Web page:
Parents’ fears as children join boarding school

Monday February 19 2018

A van ready to transport students back to

A van ready to transport students back to school in Kampala recently. PHOTO BY MICHAEL KAKUMIRIZI.  

By ZUURAH KARUNGI

Most parents have mixed emotions as their children have joined boarding school. For some children, it is their first time to be far from home. One parent whose child joined Senior One, says her biggest fear is how her child will cope at school, who she will confide in in case of any problem or when she is sad.
Her case is not unique to that of Janat Kasumba whose daughter has just joined Kawempe Muslim School. Kasumba says her child has never been away from home for even a week. She is worried that the youngster might become lonely at school because she will miss people at home.
“She kept asking me whether she will manage at school and at some point I felt like taking her to a day school, but I’m sure she will get used,” she explains. Just like her, Margret Tumusiime a teacher and counsellor is also filled with fear of leaving her sister at school alone as she is too young and may not manage.

Child’s behaviour
Parents are worried about their children’s survival given how they behave at home. Some are used to being helped with every task. How will they manage at school? John Mwikya’s son who has joined boarding in Primary Six is so stubborn and might get punished all the time since he sometimes makes mistakes and regrets after. He says he has tried talking to him and since he does not have many friends in his new school, he will settle a bit.
Aisha Dhamulira, a teacher, says her daughter who has joined Nabisunsa Girl’s School takes her time to do everything. She takes long to wake up, to bathe or prepare for school. When she is pressurised, she just does things the wrong way. Dhamulira says she explained that to the house teacher and asked her to help.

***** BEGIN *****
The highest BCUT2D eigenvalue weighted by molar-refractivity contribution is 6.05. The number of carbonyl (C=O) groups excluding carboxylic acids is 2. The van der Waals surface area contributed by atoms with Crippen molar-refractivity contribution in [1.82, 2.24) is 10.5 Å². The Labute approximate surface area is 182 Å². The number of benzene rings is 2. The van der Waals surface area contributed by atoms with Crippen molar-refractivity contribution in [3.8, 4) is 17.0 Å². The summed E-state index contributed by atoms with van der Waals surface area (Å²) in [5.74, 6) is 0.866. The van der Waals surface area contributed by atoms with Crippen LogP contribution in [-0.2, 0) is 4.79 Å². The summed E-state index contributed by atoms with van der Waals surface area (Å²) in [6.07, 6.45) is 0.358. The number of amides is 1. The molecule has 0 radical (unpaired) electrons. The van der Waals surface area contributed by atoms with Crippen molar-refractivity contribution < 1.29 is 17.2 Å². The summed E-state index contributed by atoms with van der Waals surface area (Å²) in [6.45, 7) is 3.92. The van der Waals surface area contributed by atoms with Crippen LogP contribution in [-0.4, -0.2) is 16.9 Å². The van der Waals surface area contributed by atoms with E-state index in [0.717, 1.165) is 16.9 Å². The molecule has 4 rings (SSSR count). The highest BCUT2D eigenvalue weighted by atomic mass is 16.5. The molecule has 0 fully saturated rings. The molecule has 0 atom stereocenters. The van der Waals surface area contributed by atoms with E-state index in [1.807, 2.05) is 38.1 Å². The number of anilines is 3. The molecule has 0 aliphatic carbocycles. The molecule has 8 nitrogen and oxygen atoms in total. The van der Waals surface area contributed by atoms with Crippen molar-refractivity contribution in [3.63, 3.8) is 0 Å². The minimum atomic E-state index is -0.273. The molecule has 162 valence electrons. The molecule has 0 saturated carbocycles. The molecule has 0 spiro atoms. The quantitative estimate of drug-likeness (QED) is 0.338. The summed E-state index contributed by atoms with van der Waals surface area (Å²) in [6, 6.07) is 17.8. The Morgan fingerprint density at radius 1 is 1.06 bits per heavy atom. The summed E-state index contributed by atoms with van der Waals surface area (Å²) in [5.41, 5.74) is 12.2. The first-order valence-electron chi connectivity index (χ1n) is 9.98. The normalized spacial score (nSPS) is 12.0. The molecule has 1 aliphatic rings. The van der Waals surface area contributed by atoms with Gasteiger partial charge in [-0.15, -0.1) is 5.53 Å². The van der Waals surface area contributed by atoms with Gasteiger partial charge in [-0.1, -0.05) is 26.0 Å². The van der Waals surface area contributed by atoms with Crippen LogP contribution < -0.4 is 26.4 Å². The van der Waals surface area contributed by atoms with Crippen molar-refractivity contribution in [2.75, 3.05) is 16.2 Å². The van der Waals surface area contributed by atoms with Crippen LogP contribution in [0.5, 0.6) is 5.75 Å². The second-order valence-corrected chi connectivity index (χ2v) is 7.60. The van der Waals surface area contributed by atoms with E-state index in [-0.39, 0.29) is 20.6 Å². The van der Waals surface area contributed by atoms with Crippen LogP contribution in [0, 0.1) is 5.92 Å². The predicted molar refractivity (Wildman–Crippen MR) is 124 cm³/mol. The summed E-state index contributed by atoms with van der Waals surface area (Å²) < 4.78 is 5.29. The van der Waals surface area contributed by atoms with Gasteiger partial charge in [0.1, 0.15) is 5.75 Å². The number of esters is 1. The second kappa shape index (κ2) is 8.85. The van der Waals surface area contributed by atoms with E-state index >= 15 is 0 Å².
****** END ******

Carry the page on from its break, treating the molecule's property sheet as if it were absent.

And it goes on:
“I’m also worried about her young brother who has been crying since his sister left home. She has been like a mother to him, helping with his homework and staying with him while I’m at work. It hurts,” she adds.

Loneliness
Other parents are worried about loneliness at home. Saidah Hamis’ whose son has joined Kawempe Muslim School says her son is all she has. He is the only child at home and has always been with her. She adds that though he seems excited to begin school, he will reach a time and miss her.
Jane Tusubira can relate as her child has never been far from home. The longest time he has been a way was a week and he had gone for a school trip. “My son is a loner and I don’t know if he will cope with others,” says Tusubira.

Feeding habits
Some children are used to eating a certain type of food and may take time to cope. Others do not like eating at all and will need someone to coerce them to eat. Peter Okello says his daughter’s eating habits are bad. She does not like posho which is the school staple. “Sometimes we have to persuade or even force her to eat while at home as she prefers junk to nutritious food.
There is always a first for everything and parents ought to take heart as their children learn to engage in new environments.

Handy tips
Emmanuel Kakuba, a teacher at Nyakasura School, Fort Portal says parents could use the following tips:
•Befriend any of the teachers especially their class or dormitory teacher and request them to help out. Be open to them about your child’s weakness so that they know how to help.
• Tell your child about different people they should go to in case of a problem.
• Ask them to make enough friends so that they do not feel lonely at school.
• Get them a friend who is a class a head and ask them to help out. They should preferably be in the same dormitory.

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